This Christian Science Monitor article profiles an evangelical Christian couple who have embraced the importance of reducing our greenhouse gas emissions. This article interests me because climate change mitigation today is a "left/right" issue. Liberals vote in favor of mitigation while conservatives vote against. The people profiled in this article represent relevant counter-examples. A sociologist might ask; "why have these people "flipped"? What convinced them to buck their group's common belief?".
Who cares? Obama needs such voters. There aren't enough liberals in the Congress to give him the votes on cap & trade to mitigate carbon. He needs to identify swing voters. What messages and thoughts are persuasive to evangelicals?
"Merritt hopes that even those Evangelicals who can't bring themselves to accept human-induced climate change will accept other parts of the environmental message to care for God's creation.
Harming God's creation is as destructive as "tearing a page out of the Bible," Merritt says. "We are asked by God to act to preserve the planet and to protect the people who depend on the planet's resources." The command in the book of Genesis for humans to care for the world "has never been revoked, ever, in Scripture," he says. From the very beginning of the Bible "we get a very clear picture that God has gone green, and He's never looked back."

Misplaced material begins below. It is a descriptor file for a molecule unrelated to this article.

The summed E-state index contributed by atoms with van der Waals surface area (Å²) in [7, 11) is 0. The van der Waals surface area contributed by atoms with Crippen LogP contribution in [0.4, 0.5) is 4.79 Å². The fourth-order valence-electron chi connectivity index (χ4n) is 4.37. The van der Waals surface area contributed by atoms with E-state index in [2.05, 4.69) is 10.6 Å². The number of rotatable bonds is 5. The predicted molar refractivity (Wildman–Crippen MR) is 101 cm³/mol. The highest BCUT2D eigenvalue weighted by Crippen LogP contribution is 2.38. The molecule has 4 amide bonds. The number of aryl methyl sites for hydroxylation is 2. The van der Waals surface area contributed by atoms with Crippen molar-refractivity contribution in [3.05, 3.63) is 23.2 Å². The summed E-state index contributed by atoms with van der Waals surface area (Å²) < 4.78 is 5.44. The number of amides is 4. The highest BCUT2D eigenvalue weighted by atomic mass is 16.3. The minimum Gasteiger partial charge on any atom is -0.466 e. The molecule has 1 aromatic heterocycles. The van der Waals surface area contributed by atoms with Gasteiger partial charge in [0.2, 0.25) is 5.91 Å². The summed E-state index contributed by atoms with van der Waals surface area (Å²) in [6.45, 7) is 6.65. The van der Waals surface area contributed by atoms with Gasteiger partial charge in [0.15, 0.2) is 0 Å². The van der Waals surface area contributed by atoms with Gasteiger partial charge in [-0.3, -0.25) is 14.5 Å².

The reason Evangelicals should care about climate change is "not because we worship the earth," Hayhoe says. It's recognizing that the impact is likely to be most severe in some of the most impoverished areas of the world.
"Doing something about climate change is loving our global neighbor," she says. "It's about caring about people who are already hurting around the world. And it's about caring for our children and future generations, who are going to inherit this earth that God has given us.""
I'm getting interested in persuasion. For different types of people; "liberals versus conservatives, young vs. old etc", what is a convincing argument?
Here is a brief paper by two Clark Medalists on this broad topic.